top of page

Fitness and Travel (Or at Least What I’m Doing With My Professional Golfers)

I’ve been fortunate to have been a *mildly* successful professional golfer (eight wins in about 8 seasons). This on the heels of a (I’ll say it) slightly more successful collegiate career (lowest single season scoring average in Rice University history), which also followed an acceptable junior golf career. I also now work with a handful of professional golfers, a good number of collegiate golfers and about a half dozen very competitive junior golfers. So please hear me when I say no one, NO ONE, in any of those categories works out at maximum intensity every day, every week out of the year. The goal of every workout is absolutely not to end up in a pile of sweat.

Tournament golf is too physically demanding to also add super intense workouts during the week. If you’ve ever worn a whoop band or fitness tracker, you know just how demanding a round of golf is, even riding in a cart. It’s physically brutal.

So, the question becomes, what should we do about fitness while traveling and competing?

I know what the books say, but in this case I’ll be speaking from experience, both as a player and as a coach, and it will vary slightly from the perfectly sculpted periodization model our favorite manuals love to throw at us. Both player and coach know that trying to get into the gym to progress the workouts you just did at home won’t happen. It’s not a matter of will power, believe me, my resolve was high, and I train athletes who have even more in the tank.

It’s just too demanding to travel to a golf tournament, play a practice round or two, play the first round with a 7am tee time, go to the range after to iron out the kinks, and then get to the gym late in the afternoon before you have to tee it up again the next day. By the end of the first round, (still early in the week mind you), you have spent (typically) about 20 hours at the golf course, all on your feet, all swinging a club, burning mental energy, focusing, visualizing, fretting, breathing, relaxing and everything that happens every time you hit a ball. (Let’s not pretend smoking one doesn’t elicit images of donning the green jacket, and sniping one doesn’t make one shudder at the thought of being poor and homeless. That’s stress.)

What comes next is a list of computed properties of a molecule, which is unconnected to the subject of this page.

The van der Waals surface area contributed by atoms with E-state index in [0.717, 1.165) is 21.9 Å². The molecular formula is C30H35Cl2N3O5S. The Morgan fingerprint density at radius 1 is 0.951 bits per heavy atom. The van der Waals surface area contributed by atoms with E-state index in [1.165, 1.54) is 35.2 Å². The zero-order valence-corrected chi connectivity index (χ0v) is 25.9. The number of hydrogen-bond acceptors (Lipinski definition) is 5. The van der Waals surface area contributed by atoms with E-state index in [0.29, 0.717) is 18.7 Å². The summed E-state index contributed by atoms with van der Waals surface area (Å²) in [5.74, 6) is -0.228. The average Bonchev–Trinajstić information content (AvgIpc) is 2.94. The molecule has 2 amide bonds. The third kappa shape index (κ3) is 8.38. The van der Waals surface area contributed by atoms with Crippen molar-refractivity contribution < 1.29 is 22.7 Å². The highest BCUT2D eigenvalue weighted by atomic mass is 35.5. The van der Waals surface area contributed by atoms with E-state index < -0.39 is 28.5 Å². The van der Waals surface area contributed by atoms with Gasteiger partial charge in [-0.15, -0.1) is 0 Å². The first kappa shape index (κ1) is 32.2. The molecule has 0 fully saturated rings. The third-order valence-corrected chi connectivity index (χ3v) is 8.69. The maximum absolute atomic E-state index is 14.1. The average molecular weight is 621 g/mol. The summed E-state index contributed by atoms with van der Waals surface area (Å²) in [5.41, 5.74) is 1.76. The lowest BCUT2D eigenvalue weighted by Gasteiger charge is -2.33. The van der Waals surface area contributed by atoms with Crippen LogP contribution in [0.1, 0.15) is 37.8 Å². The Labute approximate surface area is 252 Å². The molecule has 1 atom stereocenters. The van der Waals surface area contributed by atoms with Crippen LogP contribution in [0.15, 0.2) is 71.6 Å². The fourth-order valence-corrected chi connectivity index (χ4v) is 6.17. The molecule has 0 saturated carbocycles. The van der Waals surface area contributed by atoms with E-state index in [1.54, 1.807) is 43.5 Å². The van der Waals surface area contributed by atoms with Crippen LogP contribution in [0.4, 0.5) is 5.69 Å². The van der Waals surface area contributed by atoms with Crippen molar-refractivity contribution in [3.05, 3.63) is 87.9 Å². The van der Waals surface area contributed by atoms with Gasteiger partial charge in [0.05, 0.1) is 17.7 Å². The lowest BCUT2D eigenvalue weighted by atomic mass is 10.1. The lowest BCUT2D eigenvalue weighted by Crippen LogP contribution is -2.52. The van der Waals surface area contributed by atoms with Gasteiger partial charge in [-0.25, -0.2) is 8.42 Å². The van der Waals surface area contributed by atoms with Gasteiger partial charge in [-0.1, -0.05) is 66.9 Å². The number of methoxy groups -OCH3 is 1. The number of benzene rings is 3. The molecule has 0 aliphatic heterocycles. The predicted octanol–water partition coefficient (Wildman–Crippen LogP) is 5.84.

Therefore, for my athletes I view what we‘re doing in three different categories: building season, maintenance season, and then tournament time, which I count as a further paired-down version of maintenance season.

Building season is what it sounds like: workouts designed to increase our capacity: strength, endurance, cardiovascular fitness/recovery etc. Maintenance season is similar, and workouts keep most of the same exercises, they just rarely provide too many new stimuluses or heavier weights (helping us to avoid new and excessive soreness). But even status quo workouts have proven too much when a player is on the road and in the heat of battle.

Thus we’ve developed what I call “Micro Workouts”. They’re shorter workouts designed for two purposes specifically: activation and maint...if I type that word one more time I’m gonna lose it... and really just making sure the muscles get used.

Really, the biggest shift becomes how frequently we do them. During building and maintenance (which really is just in-season but at home), we try to hit a good solid three+ workouts a week, typically 45 min-1 hour, but when we are on the road, I ask my players to try and workout every day for about 10 minutes. The Micro Workout will usually include about 2-3 mobility exercises, a core/stability exercise or two, and then perhaps a dynamic movement as well, depending on what each player needs or we’ve been working on. (A sample workout for you to try is at the bottom of this post).

Ultimately, the gains are not found in maximal intensity, they are found in consistency. The Micro Workout was developed for that specific reason, to gain consistency. Whenever an athlete stays consistent on the road, they come home a little fresher, a little more ready to tackle the first workout back, and a little more quick to push the needle slightly higher. It’s less about the current week, and more about the future.




It’s really the only way to actually grow. It’s also a lot easier to manage than trying to always be pushing. If you’ve wondered how to get more consistent, this is one way that I’ve found. Life happens, it gets busy, but shaving down the time commitment and trying to get it in every day has been a game changer, for my athletes, but even for my “regular” clients. One of my business execs does his exercises with coffee every morning and, not surprisingly, he’s had the most dramatic improvement out of anyone in a short amount of time.

This is the way.


Micro Workout:

Disclaimer: (As usual, don’t undertake a fitness regimen unless cleared by your doctor for physical activity, and also assessed by a fitness professional to know whether or not something is in need of focusing on or avoiding to prevent injury)

Links to exercises:

Hip circles:

Adductor Rock Back:

Bodyweight Squat:

Skater Jump:

Side plank:

Push up:

Behind the back press (can use golf club):

Adductor Split:


37 views0 comments
bottom of page